Blood of the Wolf, Chapter 11

Once Nic was over the wall, she didn’t stop running. The autumn air chilled down her throat as she rasped it in.

Falken had freed his people from the castle’s dungeon. He’d accomplished exactly what he’d planned to, and that was good. When the Grand Divinus had caught her, he’d left her…

But that was what they’d agreed. She would’ve done the same—or at least she’d planned to do the same. They couldn’t have defeated her, not once the Grand Divinus had discovered her. She was an assassin, not a mage or a paladin. Her strength was in stealth.

The Grand Divinus had spared her… claiming to be allied with Marcel. Demanding his allegiance once he was crown prince.

He’s going to turn on the king.

But if they were allies, why had Marcel sent her? Wouldn’t he have worried the truth would come out? Perhaps this was some ploy to turn the king and the Constable of Emaurria against one another—if she reported this to the king.

The Grand Divinus could have been lying, couldn’t she? But why, when it would have been so much easier to kill the so-called thief in her chamber? Why allow her to bring the vial back to Marcel?

No, the Grand Divinus’s words had borne some truth, and that was why she hadn’t killed her ally’s thief.

It’s why I’m still alive.

And Falken leaving had saved his life. The Grand Divinus may have seen fit to grant mercy to someone serving her ally, but a light-elf? Especially when she kept them locked up in the dungeon? Not a chance.

Falken was back with his people now, where he wanted to be. Where he belonged.

And it was time she went back to her own.

She stopped at the Frozen Cello’s ivy-claimed walls, gathering her composure for a minute before walking in. The door resisted the wind, but she shut it, gave the young serving woman a nod, and glanced about the tavern.

A couple of hooded men sat in the corner with ale steins, but the place was otherwise empty.

“He’s not here,” the young serving woman said.

Nic looked over her shoulder.

“Falken. I haven’t seen him since you left.”

Well, well. Wasn’t she paying attention. “He’s not coming back. I’ll settle the tab before I leave.”

Without waiting for an answer, she trudged up the stairs. They’d agreed to meet here, but he’d freed his people from imprisonment and unleashed what had looked like the second coming of the Rift.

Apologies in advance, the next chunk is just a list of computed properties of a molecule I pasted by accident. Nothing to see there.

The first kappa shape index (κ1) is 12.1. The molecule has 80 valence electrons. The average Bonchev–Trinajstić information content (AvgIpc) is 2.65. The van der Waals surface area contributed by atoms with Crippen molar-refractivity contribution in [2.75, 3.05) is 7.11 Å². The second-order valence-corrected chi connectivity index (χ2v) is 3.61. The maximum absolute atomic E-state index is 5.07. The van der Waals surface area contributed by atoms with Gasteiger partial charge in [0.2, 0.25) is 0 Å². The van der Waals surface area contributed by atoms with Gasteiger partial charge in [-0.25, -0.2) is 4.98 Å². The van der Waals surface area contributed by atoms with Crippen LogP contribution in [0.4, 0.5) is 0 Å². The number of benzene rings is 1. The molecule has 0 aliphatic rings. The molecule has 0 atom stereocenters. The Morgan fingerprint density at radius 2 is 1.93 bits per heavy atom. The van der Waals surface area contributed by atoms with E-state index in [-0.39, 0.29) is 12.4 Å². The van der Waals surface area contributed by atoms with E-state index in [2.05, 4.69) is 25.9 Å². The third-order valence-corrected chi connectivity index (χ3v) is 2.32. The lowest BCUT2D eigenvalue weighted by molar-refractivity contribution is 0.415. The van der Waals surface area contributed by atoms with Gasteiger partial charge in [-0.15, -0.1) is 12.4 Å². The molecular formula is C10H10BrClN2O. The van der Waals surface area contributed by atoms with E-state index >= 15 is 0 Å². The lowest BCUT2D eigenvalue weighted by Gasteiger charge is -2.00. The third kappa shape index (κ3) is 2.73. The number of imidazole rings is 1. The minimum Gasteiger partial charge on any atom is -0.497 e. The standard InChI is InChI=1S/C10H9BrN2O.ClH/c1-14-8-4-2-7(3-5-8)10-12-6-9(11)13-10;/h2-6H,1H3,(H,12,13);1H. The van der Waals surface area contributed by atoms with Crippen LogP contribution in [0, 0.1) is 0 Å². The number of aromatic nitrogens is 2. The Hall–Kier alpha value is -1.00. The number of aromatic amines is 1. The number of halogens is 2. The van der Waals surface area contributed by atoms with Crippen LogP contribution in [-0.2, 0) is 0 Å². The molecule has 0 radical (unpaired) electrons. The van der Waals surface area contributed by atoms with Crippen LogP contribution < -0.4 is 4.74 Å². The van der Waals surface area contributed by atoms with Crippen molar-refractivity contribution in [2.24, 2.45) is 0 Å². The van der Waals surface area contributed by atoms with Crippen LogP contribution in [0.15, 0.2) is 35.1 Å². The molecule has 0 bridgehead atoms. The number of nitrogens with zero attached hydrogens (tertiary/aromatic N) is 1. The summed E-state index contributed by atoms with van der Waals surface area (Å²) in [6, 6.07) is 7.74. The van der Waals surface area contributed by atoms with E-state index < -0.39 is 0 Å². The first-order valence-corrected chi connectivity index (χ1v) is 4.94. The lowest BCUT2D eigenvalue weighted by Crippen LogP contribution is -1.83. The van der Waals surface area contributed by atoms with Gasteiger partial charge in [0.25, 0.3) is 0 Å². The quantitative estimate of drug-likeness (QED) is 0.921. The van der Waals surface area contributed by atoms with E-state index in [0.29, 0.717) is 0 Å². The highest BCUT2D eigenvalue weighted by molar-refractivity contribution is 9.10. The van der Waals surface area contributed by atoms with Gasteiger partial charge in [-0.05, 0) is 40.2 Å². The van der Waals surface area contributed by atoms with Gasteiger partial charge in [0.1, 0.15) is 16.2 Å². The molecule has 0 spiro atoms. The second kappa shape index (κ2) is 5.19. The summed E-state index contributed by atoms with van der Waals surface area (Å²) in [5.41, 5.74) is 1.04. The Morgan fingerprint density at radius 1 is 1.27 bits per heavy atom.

When he’d given her that final look across the castle’s bailey, it had been just like the one at the Bagni Bianchi. Hands raised, palms up. Pale and ethereal, like some spirit, a dreamy figure from reverie. Inclining his head, just slightly. Like a farewell.

It was farewell.

Shaking her head, she climbed the last step, gaze fixed on her door—

Anima. Through the earthsight eyepatch. Bright.

She darted to the knob, unlocked the door—

And came face to face with Tomasia Contarini.

Not Falken.

“Good evening, Signorina,” Tomasia greeted with a serene smile, but her voice was the smooth stroke of a blade through butter.

Her face hardened into a pleasant mask, Nic left the door ajar. “Signora Contarini.” She nodded toward the coin purse on her bedside table. “I assume you’re here to collect for the ring.”

The ring Falken had thought—so irrationally—to steal.

Her eyes hooded, Tomasia turned her head ever so slightly toward the bedside table and breathed what might have been a laugh. “Indeed I am.”

Tomasia wasn’t here for coin. And considering there wasn’t blood and gore strewn about the chamber, death wasn’t the payment she sought either.

Nic shut the door, but didn’t disarm.

Running a fingertip along the desk, Tomasia slowly paced, her long black velvet gown trailing her in sensuous elegance. “We’ve had word that the Emaurrian king is working with the Covens.”

And? Tomasia would get to the point.

“Silen is a very loyal kingdom,” Tomasia continued, reaching for a black feather quill. “Loyal to the Divinity.” She straightened, canting her head as she toyed with the quill and sighed. “It’s no secret a clandestine war is being waged between Emaurria and the Divinity. We would pledge our support for Emaurria.”

Nic raised an eyebrow. “That’s very generous of you, but I don’t work for the king.”

Tomasia bit her lip. “In exchange, after the victory, the king is to leave Magehold in our—most beneficent—control.”

Nox’s black breath… Clearing her throat, Nic turned away. Tomasia didn’t care whether or not she worked for the king. This was her price for Falken stealing the ring.

And if she didn’t pay up—

If she didn’t pay up, she wouldn’t leave Magehold alive. Tomasia and the Contarini couldn’t take down the Divinity, but they most certainly could take down one Black Rose assassin.

Someone would have to make the case for the Contarini to the king.

Someone who’d owe her a favor.

Someone like Marcel.

“Pleasure doing business, Signorina.” Tomasia gently set down the quill and sauntered toward the door. She opened it, but paused and grinned. “Steal from the Coven again, and not even the rats will be able to collect all the pieces of you.”

Nic grinned back until Tomasia left and shut the door.

Then the blood rushed back into her face, and swallowing, she leaned against the wall, letting her head rest against it, and closed her eyes.

She had the vial—probably Marcel’s—but the Grand Divinus was still alive and had seen her face. The Contarini were on her tail. She had to convince a king to turn over a territory outside of his dominion to a Coven.

And Falken wasn’t coming back. If he wasn’t here yet, then he wasn’t coming. And there was no way he’d find her in Emaurria, no matter what niceties they may have exchanged.

There was nothing here for her. And nothing left but to go home.